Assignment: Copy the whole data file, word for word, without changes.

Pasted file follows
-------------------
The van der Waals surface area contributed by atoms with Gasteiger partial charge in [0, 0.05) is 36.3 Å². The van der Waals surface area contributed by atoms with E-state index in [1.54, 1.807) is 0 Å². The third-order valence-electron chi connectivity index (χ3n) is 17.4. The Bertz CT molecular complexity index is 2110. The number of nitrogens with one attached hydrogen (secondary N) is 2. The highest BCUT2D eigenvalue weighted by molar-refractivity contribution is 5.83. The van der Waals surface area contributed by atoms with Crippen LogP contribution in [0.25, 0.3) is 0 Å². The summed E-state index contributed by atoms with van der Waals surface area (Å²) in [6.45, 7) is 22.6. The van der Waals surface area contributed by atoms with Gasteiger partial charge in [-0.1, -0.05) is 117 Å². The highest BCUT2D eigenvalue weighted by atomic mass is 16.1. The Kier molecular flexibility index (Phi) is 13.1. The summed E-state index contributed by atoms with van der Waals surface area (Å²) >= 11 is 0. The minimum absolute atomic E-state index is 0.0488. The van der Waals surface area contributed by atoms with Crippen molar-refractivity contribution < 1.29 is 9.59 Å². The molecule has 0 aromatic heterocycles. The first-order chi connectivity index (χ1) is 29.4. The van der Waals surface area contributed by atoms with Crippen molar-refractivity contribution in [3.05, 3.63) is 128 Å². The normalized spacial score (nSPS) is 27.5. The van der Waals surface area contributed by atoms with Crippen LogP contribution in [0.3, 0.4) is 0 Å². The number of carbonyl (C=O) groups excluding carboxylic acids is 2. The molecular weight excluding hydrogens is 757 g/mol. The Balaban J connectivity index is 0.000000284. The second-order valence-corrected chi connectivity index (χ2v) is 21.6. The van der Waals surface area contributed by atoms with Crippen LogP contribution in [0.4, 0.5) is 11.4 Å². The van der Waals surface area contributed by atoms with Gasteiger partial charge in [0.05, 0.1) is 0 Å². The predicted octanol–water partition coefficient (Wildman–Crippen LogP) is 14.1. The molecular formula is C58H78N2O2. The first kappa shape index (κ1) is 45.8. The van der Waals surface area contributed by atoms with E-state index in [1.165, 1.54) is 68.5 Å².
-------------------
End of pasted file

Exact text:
The van der Waals surface area contributed by atoms with Gasteiger partial charge in [0, 0.05) is 36.3 Å². The van der Waals surface area contributed by atoms with E-state index in [1.54, 1.807) is 0 Å². The third-order valence-electron chi connectivity index (χ3n) is 17.4. The Bertz CT molecular complexity index is 2110. The number of nitrogens with one attached hydrogen (secondary N) is 2. The highest BCUT2D eigenvalue weighted by molar-refractivity contribution is 5.83. The van der Waals surface area contributed by atoms with Crippen LogP contribution in [0.25, 0.3) is 0 Å². The summed E-state index contributed by atoms with van der Waals surface area (Å²) in [6.45, 7) is 22.6. The van der Waals surface area contributed by atoms with Gasteiger partial charge in [-0.1, -0.05) is 117 Å². The highest BCUT2D eigenvalue weighted by atomic mass is 16.1. The Kier molecular flexibility index (Phi) is 13.1. The summed E-state index contributed by atoms with van der Waals surface area (Å²) >= 11 is 0. The minimum absolute atomic E-state index is 0.0488. The van der Waals surface area contributed by atoms with Crippen molar-refractivity contribution < 1.29 is 9.59 Å². The molecule has 0 aromatic heterocycles. The first-order chi connectivity index (χ1) is 29.4. The van der Waals surface area contributed by atoms with Crippen molar-refractivity contribution in [3.05, 3.63) is 128 Å². The normalized spacial score (nSPS) is 27.5. The van der Waals surface area contributed by atoms with Crippen LogP contribution in [0.3, 0.4) is 0 Å². The number of carbonyl (C=O) groups excluding carboxylic acids is 2. The molecular weight excluding hydrogens is 757 g/mol. The Balaban J connectivity index is 0.000000284. The second-order valence-corrected chi connectivity index (χ2v) is 21.6. The van der Waals surface area contributed by atoms with Crippen LogP contribution in [0.4, 0.5) is 11.4 Å². The van der Waals surface area contributed by atoms with Gasteiger partial charge in [0.05, 0.1) is 0 Å². The predicted octanol–water partition coefficient (Wildman–Crippen LogP) is 14.1. The molecular formula is C58H78N2O2. The first kappa shape index (κ1) is 45.8. The van der Waals surface area contributed by atoms with E-state index in [1.165, 1.54) is 68.5 Å².